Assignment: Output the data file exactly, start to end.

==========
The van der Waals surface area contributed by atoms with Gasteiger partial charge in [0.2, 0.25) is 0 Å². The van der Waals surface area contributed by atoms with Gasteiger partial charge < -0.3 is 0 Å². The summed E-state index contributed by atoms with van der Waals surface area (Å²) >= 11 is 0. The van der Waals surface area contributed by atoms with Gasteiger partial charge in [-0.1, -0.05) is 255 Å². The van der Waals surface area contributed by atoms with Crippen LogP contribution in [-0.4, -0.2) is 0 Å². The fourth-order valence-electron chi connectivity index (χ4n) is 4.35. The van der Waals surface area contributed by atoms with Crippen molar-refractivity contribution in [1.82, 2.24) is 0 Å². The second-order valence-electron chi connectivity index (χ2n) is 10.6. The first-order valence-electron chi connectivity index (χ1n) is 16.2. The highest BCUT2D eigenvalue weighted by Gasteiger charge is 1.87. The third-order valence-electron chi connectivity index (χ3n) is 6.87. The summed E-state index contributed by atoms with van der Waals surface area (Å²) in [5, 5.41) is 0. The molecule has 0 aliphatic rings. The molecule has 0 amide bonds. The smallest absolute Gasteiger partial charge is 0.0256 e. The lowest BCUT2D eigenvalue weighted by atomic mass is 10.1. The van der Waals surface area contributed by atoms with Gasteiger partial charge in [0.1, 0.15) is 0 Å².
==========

The van der Waals surface area contributed by atoms with Gasteiger partial charge in [0.2, 0.25) is 0 Å². The van der Waals surface area contributed by atoms with Gasteiger partial charge < -0.3 is 0 Å². The summed E-state index contributed by atoms with van der Waals surface area (Å²) >= 11 is 0. The van der Waals surface area contributed by atoms with Gasteiger partial charge in [-0.1, -0.05) is 255 Å². The van der Waals surface area contributed by atoms with Crippen LogP contribution in [-0.4, -0.2) is 0 Å². The fourth-order valence-electron chi connectivity index (χ4n) is 4.35. The van der Waals surface area contributed by atoms with Crippen molar-refractivity contribution in [1.82, 2.24) is 0 Å². The second-order valence-electron chi connectivity index (χ2n) is 10.6. The first-order valence-electron chi connectivity index (χ1n) is 16.2. The highest BCUT2D eigenvalue weighted by Gasteiger charge is 1.87. The third-order valence-electron chi connectivity index (χ3n) is 6.87. The summed E-state index contributed by atoms with van der Waals surface area (Å²) in [5, 5.41) is 0. The molecule has 0 aliphatic rings. The molecule has 0 amide bonds. The smallest absolute Gasteiger partial charge is 0.0256 e. The lowest BCUT2D eigenvalue weighted by atomic mass is 10.1. The van der Waals surface area contributed by atoms with Gasteiger partial charge in [0.1, 0.15) is 0 Å².